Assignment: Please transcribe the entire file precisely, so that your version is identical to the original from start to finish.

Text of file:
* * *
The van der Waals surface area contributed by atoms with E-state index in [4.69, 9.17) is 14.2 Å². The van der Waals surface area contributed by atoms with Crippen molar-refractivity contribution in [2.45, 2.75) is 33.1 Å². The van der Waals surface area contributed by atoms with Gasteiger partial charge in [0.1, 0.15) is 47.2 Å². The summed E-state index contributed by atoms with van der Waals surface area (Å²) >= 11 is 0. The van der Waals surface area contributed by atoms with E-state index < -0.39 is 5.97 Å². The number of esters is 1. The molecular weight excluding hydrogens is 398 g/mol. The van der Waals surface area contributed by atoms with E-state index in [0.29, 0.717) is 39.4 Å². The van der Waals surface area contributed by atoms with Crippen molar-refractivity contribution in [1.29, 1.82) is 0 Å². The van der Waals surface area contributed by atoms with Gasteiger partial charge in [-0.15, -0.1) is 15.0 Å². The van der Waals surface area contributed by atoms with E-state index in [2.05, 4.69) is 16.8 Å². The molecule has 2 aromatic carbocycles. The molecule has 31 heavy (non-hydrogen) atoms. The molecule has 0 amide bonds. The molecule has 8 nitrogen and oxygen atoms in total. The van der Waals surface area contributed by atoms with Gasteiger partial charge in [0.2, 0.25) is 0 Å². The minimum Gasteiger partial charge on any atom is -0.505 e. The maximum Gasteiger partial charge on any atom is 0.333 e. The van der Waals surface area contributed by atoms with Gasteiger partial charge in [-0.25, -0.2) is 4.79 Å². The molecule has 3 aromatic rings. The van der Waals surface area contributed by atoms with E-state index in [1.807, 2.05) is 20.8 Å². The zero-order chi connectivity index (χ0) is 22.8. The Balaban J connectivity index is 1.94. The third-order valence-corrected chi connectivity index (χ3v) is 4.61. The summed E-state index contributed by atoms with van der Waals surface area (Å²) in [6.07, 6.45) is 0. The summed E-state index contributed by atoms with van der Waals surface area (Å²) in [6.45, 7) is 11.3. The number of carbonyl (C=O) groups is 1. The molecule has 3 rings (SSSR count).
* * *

The van der Waals surface area contributed by atoms with E-state index in [4.69, 9.17) is 14.2 Å². The van der Waals surface area contributed by atoms with Crippen molar-refractivity contribution in [2.45, 2.75) is 33.1 Å². The van der Waals surface area contributed by atoms with Gasteiger partial charge in [0.1, 0.15) is 47.2 Å². The summed E-state index contributed by atoms with van der Waals surface area (Å²) >= 11 is 0. The van der Waals surface area contributed by atoms with E-state index < -0.39 is 5.97 Å². The number of esters is 1. The molecular weight excluding hydrogens is 398 g/mol. The van der Waals surface area contributed by atoms with E-state index in [0.29, 0.717) is 39.4 Å². The van der Waals surface area contributed by atoms with Crippen molar-refractivity contribution in [1.29, 1.82) is 0 Å². The van der Waals surface area contributed by atoms with Gasteiger partial charge in [-0.15, -0.1) is 15.0 Å². The van der Waals surface area contributed by atoms with E-state index in [2.05, 4.69) is 16.8 Å². The molecule has 2 aromatic carbocycles. The molecule has 31 heavy (non-hydrogen) atoms. The molecule has 0 amide bonds. The molecule has 8 nitrogen and oxygen atoms in total. The van der Waals surface area contributed by atoms with Gasteiger partial charge in [0.2, 0.25) is 0 Å². The minimum Gasteiger partial charge on any atom is -0.505 e. The maximum Gasteiger partial charge on any atom is 0.333 e. The van der Waals surface area contributed by atoms with Gasteiger partial charge in [-0.25, -0.2) is 4.79 Å². The molecule has 3 aromatic rings. The van der Waals surface area contributed by atoms with E-state index in [1.807, 2.05) is 20.8 Å². The zero-order chi connectivity index (χ0) is 22.8. The Balaban J connectivity index is 1.94. The third-order valence-corrected chi connectivity index (χ3v) is 4.61. The summed E-state index contributed by atoms with van der Waals surface area (Å²) in [6.07, 6.45) is 0. The summed E-state index contributed by atoms with van der Waals surface area (Å²) in [6.45, 7) is 11.3. The number of carbonyl (C=O) groups is 1. The molecule has 3 rings (SSSR count).